CURE–Citizens United for the Rehabilitation of Errants–is an international organization that was founded in Texas in 1972, and became a national organization in 1985. Now nearly 40 years old, CURE has remained loyal to its original ideals, even as the politics of punishment brought about a shift in ideology and resources away from rehabilitation and toward retribution.

Working out of a small office in the belfry of St. Aloysius, a few blocks from the Capitol, Charlie and Pauline Sullivan, the husband-and-wife team who are the co-founders and co-directors of International CURE, run an inclusive group devoted to prison reform and prisoner support. It has chapters all over the country and worldwide: In 2001, the first International Conference took place; last February, the fifth such global conference was held in Nigeria.

CURE’s goals are described in its mission statement:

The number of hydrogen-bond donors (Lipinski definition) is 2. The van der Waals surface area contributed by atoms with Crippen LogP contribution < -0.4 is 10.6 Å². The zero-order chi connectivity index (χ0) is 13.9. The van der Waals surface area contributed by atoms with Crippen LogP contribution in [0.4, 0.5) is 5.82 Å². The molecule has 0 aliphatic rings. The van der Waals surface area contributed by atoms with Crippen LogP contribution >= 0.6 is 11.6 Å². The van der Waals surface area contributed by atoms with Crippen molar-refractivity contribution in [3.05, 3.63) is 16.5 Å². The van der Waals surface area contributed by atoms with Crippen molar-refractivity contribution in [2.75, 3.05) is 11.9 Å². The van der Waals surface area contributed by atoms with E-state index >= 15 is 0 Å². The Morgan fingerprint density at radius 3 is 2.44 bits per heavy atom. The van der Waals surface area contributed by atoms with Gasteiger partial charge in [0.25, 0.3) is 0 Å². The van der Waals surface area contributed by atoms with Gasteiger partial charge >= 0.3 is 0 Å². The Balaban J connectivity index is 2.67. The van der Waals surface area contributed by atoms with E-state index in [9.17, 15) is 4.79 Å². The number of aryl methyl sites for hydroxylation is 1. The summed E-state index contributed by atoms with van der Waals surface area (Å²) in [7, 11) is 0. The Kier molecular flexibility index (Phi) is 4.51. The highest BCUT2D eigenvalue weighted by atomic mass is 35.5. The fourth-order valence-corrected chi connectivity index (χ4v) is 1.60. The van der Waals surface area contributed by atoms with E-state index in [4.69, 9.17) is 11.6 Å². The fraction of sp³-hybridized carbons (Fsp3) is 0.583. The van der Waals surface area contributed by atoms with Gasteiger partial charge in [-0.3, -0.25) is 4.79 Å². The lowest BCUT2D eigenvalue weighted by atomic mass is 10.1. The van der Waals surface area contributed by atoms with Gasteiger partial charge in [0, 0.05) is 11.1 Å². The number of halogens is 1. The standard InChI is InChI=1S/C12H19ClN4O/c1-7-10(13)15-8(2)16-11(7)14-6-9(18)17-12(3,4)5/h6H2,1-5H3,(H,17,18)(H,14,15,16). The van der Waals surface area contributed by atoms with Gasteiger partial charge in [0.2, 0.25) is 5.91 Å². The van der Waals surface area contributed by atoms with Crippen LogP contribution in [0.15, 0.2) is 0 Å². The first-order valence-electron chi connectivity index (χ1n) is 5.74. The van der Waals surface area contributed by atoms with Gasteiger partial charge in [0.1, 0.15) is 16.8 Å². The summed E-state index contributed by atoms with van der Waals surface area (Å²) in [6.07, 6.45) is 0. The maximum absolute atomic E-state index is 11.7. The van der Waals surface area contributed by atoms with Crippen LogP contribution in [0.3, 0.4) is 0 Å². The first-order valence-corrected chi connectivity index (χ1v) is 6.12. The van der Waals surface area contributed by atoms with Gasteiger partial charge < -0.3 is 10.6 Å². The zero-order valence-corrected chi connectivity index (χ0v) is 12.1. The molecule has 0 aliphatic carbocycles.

We believe that prisons should be used only for those who absolutely must be incarcerated and that those who are incarcerated should have all of the resources they need to turn their lives around.  We also believe that human rights documents provide a sound basis for ensuring that criminal justice systems meet these goals.

CURE is a membership organization.  We work hard to provide our members with the information and tools necessary to help them understand the criminal justice system and to advocate for changes.

In this video by Solitary Watch videographer Valeria Monfrini, filmed at CURE’s offices in August 2011, the Sullivans–a former priest and former nun–talk about CURE’s work and about solitary confinement.


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